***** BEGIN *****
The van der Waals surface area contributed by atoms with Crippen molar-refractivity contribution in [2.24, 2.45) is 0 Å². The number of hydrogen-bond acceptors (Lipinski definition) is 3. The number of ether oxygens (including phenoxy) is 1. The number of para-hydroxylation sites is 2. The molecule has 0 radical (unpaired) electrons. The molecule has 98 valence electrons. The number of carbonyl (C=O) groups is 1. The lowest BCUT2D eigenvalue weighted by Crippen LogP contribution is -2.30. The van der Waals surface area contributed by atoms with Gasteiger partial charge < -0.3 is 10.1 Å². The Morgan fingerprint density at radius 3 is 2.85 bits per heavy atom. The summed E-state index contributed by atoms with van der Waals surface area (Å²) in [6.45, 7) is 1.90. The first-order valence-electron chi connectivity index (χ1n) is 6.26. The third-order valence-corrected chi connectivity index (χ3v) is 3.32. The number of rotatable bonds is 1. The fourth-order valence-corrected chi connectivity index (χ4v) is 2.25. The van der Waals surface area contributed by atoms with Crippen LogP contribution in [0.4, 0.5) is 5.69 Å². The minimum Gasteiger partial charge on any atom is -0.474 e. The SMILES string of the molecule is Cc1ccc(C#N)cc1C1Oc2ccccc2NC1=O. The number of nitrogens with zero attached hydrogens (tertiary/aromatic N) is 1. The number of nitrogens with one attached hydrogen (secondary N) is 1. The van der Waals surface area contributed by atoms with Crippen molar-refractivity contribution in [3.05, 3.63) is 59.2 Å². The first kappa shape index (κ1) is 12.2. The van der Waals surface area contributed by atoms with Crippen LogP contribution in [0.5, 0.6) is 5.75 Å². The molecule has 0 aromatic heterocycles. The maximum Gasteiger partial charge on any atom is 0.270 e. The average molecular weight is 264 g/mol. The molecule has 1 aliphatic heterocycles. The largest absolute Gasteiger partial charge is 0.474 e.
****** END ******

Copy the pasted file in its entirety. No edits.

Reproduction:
The van der Waals surface area contributed by atoms with Crippen molar-refractivity contribution in [2.24, 2.45) is 0 Å². The number of hydrogen-bond acceptors (Lipinski definition) is 3. The number of ether oxygens (including phenoxy) is 1. The number of para-hydroxylation sites is 2. The molecule has 0 radical (unpaired) electrons. The molecule has 98 valence electrons. The number of carbonyl (C=O) groups is 1. The lowest BCUT2D eigenvalue weighted by Crippen LogP contribution is -2.30. The van der Waals surface area contributed by atoms with Gasteiger partial charge < -0.3 is 10.1 Å². The Morgan fingerprint density at radius 3 is 2.85 bits per heavy atom. The summed E-state index contributed by atoms with van der Waals surface area (Å²) in [6.45, 7) is 1.90. The first-order valence-electron chi connectivity index (χ1n) is 6.26. The third-order valence-corrected chi connectivity index (χ3v) is 3.32. The number of rotatable bonds is 1. The fourth-order valence-corrected chi connectivity index (χ4v) is 2.25. The van der Waals surface area contributed by atoms with Crippen LogP contribution in [0.4, 0.5) is 5.69 Å². The minimum Gasteiger partial charge on any atom is -0.474 e. The SMILES string of the molecule is Cc1ccc(C#N)cc1C1Oc2ccccc2NC1=O. The number of nitrogens with zero attached hydrogens (tertiary/aromatic N) is 1. The number of nitrogens with one attached hydrogen (secondary N) is 1. The van der Waals surface area contributed by atoms with Crippen molar-refractivity contribution in [3.05, 3.63) is 59.2 Å². The first kappa shape index (κ1) is 12.2. The van der Waals surface area contributed by atoms with Crippen LogP contribution in [0.5, 0.6) is 5.75 Å². The molecule has 0 aromatic heterocycles. The maximum Gasteiger partial charge on any atom is 0.270 e. The average molecular weight is 264 g/mol. The molecule has 1 aliphatic heterocycles. The largest absolute Gasteiger partial charge is 0.474 e.